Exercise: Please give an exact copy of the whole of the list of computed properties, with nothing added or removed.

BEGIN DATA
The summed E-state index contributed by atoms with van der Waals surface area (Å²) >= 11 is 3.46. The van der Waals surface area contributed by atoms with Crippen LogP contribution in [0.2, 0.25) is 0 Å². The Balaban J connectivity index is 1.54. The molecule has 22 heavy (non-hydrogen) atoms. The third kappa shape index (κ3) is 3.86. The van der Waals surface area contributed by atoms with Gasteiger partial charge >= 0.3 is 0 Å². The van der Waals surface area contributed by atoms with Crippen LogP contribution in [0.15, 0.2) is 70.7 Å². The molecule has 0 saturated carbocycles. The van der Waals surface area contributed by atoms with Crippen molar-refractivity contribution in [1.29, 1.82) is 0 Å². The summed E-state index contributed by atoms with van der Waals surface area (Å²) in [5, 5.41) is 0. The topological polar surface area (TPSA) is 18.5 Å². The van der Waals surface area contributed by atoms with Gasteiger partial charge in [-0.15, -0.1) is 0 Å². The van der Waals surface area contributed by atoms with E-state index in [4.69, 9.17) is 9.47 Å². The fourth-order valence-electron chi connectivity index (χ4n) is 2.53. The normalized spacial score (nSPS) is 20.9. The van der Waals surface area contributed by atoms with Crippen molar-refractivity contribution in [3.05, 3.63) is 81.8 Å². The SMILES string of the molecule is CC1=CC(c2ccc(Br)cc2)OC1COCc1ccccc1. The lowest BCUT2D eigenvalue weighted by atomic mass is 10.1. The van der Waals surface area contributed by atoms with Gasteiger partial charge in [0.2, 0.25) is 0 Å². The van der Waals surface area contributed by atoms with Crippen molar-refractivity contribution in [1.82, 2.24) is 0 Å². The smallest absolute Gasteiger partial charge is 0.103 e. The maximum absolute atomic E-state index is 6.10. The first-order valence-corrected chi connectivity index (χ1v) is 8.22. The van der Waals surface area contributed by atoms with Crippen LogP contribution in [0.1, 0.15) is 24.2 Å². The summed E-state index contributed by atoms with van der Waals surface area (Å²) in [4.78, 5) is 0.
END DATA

The summed E-state index contributed by atoms with van der Waals surface area (Å²) >= 11 is 3.46. The van der Waals surface area contributed by atoms with Crippen LogP contribution in [0.2, 0.25) is 0 Å². The Balaban J connectivity index is 1.54. The molecule has 22 heavy (non-hydrogen) atoms. The third kappa shape index (κ3) is 3.86. The van der Waals surface area contributed by atoms with Gasteiger partial charge >= 0.3 is 0 Å². The van der Waals surface area contributed by atoms with Crippen LogP contribution in [0.15, 0.2) is 70.7 Å². The molecule has 0 saturated carbocycles. The van der Waals surface area contributed by atoms with Crippen molar-refractivity contribution in [1.29, 1.82) is 0 Å². The summed E-state index contributed by atoms with van der Waals surface area (Å²) in [5, 5.41) is 0. The topological polar surface area (TPSA) is 18.5 Å². The van der Waals surface area contributed by atoms with Gasteiger partial charge in [-0.15, -0.1) is 0 Å². The van der Waals surface area contributed by atoms with E-state index in [4.69, 9.17) is 9.47 Å². The fourth-order valence-electron chi connectivity index (χ4n) is 2.53. The normalized spacial score (nSPS) is 20.9. The van der Waals surface area contributed by atoms with Crippen molar-refractivity contribution in [3.05, 3.63) is 81.8 Å². The SMILES string of the molecule is CC1=CC(c2ccc(Br)cc2)OC1COCc1ccccc1. The lowest BCUT2D eigenvalue weighted by atomic mass is 10.1. The van der Waals surface area contributed by atoms with Gasteiger partial charge in [0.2, 0.25) is 0 Å². The van der Waals surface area contributed by atoms with Crippen molar-refractivity contribution in [1.82, 2.24) is 0 Å². The smallest absolute Gasteiger partial charge is 0.103 e. The maximum absolute atomic E-state index is 6.10. The first-order valence-corrected chi connectivity index (χ1v) is 8.22. The van der Waals surface area contributed by atoms with Crippen LogP contribution in [0.1, 0.15) is 24.2 Å². The summed E-state index contributed by atoms with van der Waals surface area (Å²) in [4.78, 5) is 0.